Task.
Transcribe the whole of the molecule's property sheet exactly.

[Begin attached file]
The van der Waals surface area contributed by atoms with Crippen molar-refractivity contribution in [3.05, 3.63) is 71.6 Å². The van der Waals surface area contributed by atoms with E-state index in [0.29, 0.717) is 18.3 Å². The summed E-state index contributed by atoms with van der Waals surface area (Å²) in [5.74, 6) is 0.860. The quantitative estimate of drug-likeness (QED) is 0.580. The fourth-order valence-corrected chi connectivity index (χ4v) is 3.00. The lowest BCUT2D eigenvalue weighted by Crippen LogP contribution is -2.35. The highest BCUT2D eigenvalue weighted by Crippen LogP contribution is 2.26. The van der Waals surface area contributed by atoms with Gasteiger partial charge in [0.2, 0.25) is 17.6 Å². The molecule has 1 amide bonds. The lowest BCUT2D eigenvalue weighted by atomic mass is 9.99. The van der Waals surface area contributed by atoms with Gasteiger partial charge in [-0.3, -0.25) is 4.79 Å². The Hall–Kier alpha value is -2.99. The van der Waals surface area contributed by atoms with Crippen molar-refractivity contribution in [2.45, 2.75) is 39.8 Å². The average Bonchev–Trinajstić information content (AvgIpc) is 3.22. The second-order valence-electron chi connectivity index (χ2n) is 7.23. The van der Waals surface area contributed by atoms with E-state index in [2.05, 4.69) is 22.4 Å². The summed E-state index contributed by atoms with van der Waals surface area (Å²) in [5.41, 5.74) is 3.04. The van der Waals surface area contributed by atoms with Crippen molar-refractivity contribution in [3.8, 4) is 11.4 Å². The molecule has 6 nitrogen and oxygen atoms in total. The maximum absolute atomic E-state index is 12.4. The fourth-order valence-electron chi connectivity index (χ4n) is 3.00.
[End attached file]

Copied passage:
The van der Waals surface area contributed by atoms with Crippen molar-refractivity contribution in [3.05, 3.63) is 71.6 Å². The van der Waals surface area contributed by atoms with E-state index in [0.29, 0.717) is 18.3 Å². The summed E-state index contributed by atoms with van der Waals surface area (Å²) in [5.74, 6) is 0.860. The quantitative estimate of drug-likeness (QED) is 0.580. The fourth-order valence-corrected chi connectivity index (χ4v) is 3.00. The lowest BCUT2D eigenvalue weighted by Crippen LogP contribution is -2.35. The highest BCUT2D eigenvalue weighted by Crippen LogP contribution is 2.26. The van der Waals surface area contributed by atoms with Gasteiger partial charge in [0.2, 0.25) is 17.6 Å². The molecule has 1 amide bonds. The lowest BCUT2D eigenvalue weighted by atomic mass is 9.99. The van der Waals surface area contributed by atoms with Gasteiger partial charge in [-0.3, -0.25) is 4.79 Å². The Hall–Kier alpha value is -2.99. The van der Waals surface area contributed by atoms with Crippen molar-refractivity contribution in [2.45, 2.75) is 39.8 Å². The average Bonchev–Trinajstić information content (AvgIpc) is 3.22. The second-order valence-electron chi connectivity index (χ2n) is 7.23. The van der Waals surface area contributed by atoms with E-state index in [2.05, 4.69) is 22.4 Å². The summed E-state index contributed by atoms with van der Waals surface area (Å²) in [5.41, 5.74) is 3.04. The van der Waals surface area contributed by atoms with Crippen molar-refractivity contribution in [3.8, 4) is 11.4 Å². The molecule has 6 nitrogen and oxygen atoms in total. The maximum absolute atomic E-state index is 12.4. The fourth-order valence-electron chi connectivity index (χ4n) is 3.00.